Rheumatoid Arthritis

Rheumatoid arthritis (RA) is a chronic inflammatory disorder that affect typically more than just your joints. Rheumatoid arthritis is often associated with symptoms from other organs including the skin, eyes, lungs, heart and blood vessels.

Rheumatoid Arthritis is an autoimmune disorder, ie a disease caused by unwanted activity in the immune system, where the immune system mistakenly attacks your own body’s tissues.

Rheumatoid arthritis affects the lining of the joints, causing a painful swelling that can eventually result in bone erosion and joint deformity.

The inflammation associated with rheumatoid arthritis is what can damage other parts of the body as well.

While new types of medications have improved treatment options dramatically, severe rheumatoid arthritis can still cause physical disabilities.

Medical treatment of RA depends of the severity of the disease

First line treatment is Nonsteroidal anti-inflammatory drugs (NSAIDs). These compounds can relieve pain and reduce inflammation. Side effects associated to NSAID treatment includes stomach irritation and affection of kidney function.

Severe symptoms can be treated with Glucocorticoids (also called Steroids). Corticosteroids as prednisolone reduce inflammation and pain and slow joint damage. Unfortunately, continued treatment with Glucocorticoids is associated with treatment limiting side effects that includes (but limited to) thinning of bones, weight gain and diabetes. Treatment with Glucocorticioids is therefore limited to short term treatment to relieve acute symptoms. Recently intra-articular administration of Glucocorticoids has been introduced as an effective treatment for acute relief. However, intra-articular administration is time consuming and associated with (even low) risk for local infections.

If symptoms can not be controlled by NSAID, Disease-modifying antirheumatic drugs (DMARDs) will be applied. These drugs can slow the progression of RA and save the joints and other tissues from permanent damage. First choice DMARD treatment is typically methotrexate. Examples of other DMARDS are leflunomide, hydroxychloroquine and sulfasalazine. DMARD treatment is associated to a number of severe side effects that includes liver damage, bone marrow suppression and severe lung infections. For that reason treatments with DMARD has to been given in a controlled way, often by use of dose escalation and tight monitoring of signs of adverse events. For MTX treatment, as an example, toxic levels and even fatal levels of the compound can be reached if the patients misunderstand the dose regiment and take the medicine on a daily and not weekly basis. Nevertheless, MTX is first choice treatment in most patients and will in up to 60% of the patient’s results is disease control. For the remainders, often referred to as inappropriate MTX responders, addition therapy has to be applied.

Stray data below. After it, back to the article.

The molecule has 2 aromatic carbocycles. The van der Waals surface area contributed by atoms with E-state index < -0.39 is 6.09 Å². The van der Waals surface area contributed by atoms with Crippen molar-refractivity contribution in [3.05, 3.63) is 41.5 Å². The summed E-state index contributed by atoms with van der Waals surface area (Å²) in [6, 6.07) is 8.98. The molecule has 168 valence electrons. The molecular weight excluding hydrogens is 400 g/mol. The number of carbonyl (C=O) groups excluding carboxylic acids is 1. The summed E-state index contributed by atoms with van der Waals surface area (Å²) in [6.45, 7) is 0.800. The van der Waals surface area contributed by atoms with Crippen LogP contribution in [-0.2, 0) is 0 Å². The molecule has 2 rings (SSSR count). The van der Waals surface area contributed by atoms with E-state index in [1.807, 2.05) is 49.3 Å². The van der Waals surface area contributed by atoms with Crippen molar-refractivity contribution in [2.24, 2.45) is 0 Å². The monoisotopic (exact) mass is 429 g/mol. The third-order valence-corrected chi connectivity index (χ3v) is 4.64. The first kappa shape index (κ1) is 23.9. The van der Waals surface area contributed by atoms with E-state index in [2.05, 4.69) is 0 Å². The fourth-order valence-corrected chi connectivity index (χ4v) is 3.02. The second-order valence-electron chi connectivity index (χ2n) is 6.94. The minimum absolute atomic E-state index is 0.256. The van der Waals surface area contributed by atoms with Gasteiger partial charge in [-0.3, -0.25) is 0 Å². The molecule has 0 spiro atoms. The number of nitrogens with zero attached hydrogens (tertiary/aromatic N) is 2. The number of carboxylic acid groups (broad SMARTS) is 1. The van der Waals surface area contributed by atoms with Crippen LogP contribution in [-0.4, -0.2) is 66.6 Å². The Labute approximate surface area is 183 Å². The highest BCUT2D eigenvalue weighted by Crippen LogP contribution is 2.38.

Biologic agents, alternatively called biologic response modifiers, is a relatively new class of DMARDs that includes abatacept, adalimumab, anakinra, baricitinib, certolizumab, etanercept, golimumab, infliximab, rituximab, sarilumab, tocilizumab and tofacitinib among other. The compound target specific pathways in the immune system who trigger inflammation that causes joint and tissue damage. Biologic agents are often very effective, but the use of the compound has also identified that RA is not one, but a whole range of diseases that all present with affection the joints. The reason is that one specific compound aimed to block a specific inflammatory pathway work very well in some patients, but has no effect on other patients. This means that it often is needed to try treatment with more than one biologic agent in order get an optimal treatment effect. Another issue related to the biologic agents is that they are associated with increased risk for unwanted and treatment limiting infections- In addition it has been suggested that long term treatment with some biologic agents is associated with increased risk for malignancy. Biologic agents will typically be given as add on to non-biologic DMARDs as MTX.

Recently a new type of oral available compounds, called JAK2 inhibitors has been introduced for treatment of RA. The compounds seem to be effective, but unfortunately the compounds are as the DMARDs associated with increased risk for treatment limiting infections.

New compound that will reduce the need for high dose treatment with DMARD both the non-biologic as MTX as well as the biologic agents, that can induce disease remission without increasing the risk for unwanted infections is high on the list in today’s medicine. That why resolution therapy, with the potential to induce disease remission without concomitant immune-suppression and thereby increased risk for infections, would be an attractive new treatment modality in RA and other inflammatory and auto-immune diseases.